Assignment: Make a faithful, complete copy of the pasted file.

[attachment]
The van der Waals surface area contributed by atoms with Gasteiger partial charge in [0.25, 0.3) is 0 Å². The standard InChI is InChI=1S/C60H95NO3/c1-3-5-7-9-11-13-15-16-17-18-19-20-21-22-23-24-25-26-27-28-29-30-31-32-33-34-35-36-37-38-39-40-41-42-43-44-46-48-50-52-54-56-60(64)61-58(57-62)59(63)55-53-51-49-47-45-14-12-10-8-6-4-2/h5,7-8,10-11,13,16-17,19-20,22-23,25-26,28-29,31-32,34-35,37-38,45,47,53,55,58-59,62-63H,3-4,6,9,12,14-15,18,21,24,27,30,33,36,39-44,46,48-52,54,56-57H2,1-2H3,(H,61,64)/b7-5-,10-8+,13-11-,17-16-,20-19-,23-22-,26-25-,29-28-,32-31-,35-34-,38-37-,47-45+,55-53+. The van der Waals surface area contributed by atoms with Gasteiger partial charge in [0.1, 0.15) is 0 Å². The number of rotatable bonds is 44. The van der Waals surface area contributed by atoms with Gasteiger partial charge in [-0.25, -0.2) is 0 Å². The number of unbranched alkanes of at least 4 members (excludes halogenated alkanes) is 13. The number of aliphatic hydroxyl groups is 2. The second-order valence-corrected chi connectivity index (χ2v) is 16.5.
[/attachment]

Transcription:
The van der Waals surface area contributed by atoms with Gasteiger partial charge in [0.25, 0.3) is 0 Å². The standard InChI is InChI=1S/C60H95NO3/c1-3-5-7-9-11-13-15-16-17-18-19-20-21-22-23-24-25-26-27-28-29-30-31-32-33-34-35-36-37-38-39-40-41-42-43-44-46-48-50-52-54-56-60(64)61-58(57-62)59(63)55-53-51-49-47-45-14-12-10-8-6-4-2/h5,7-8,10-11,13,16-17,19-20,22-23,25-26,28-29,31-32,34-35,37-38,45,47,53,55,58-59,62-63H,3-4,6,9,12,14-15,18,21,24,27,30,33,36,39-44,46,48-52,54,56-57H2,1-2H3,(H,61,64)/b7-5-,10-8+,13-11-,17-16-,20-19-,23-22-,26-25-,29-28-,32-31-,35-34-,38-37-,47-45+,55-53+. The van der Waals surface area contributed by atoms with Gasteiger partial charge in [0.1, 0.15) is 0 Å². The number of rotatable bonds is 44. The van der Waals surface area contributed by atoms with Gasteiger partial charge in [-0.25, -0.2) is 0 Å². The number of unbranched alkanes of at least 4 members (excludes halogenated alkanes) is 13. The number of aliphatic hydroxyl groups is 2. The second-order valence-corrected chi connectivity index (χ2v) is 16.5.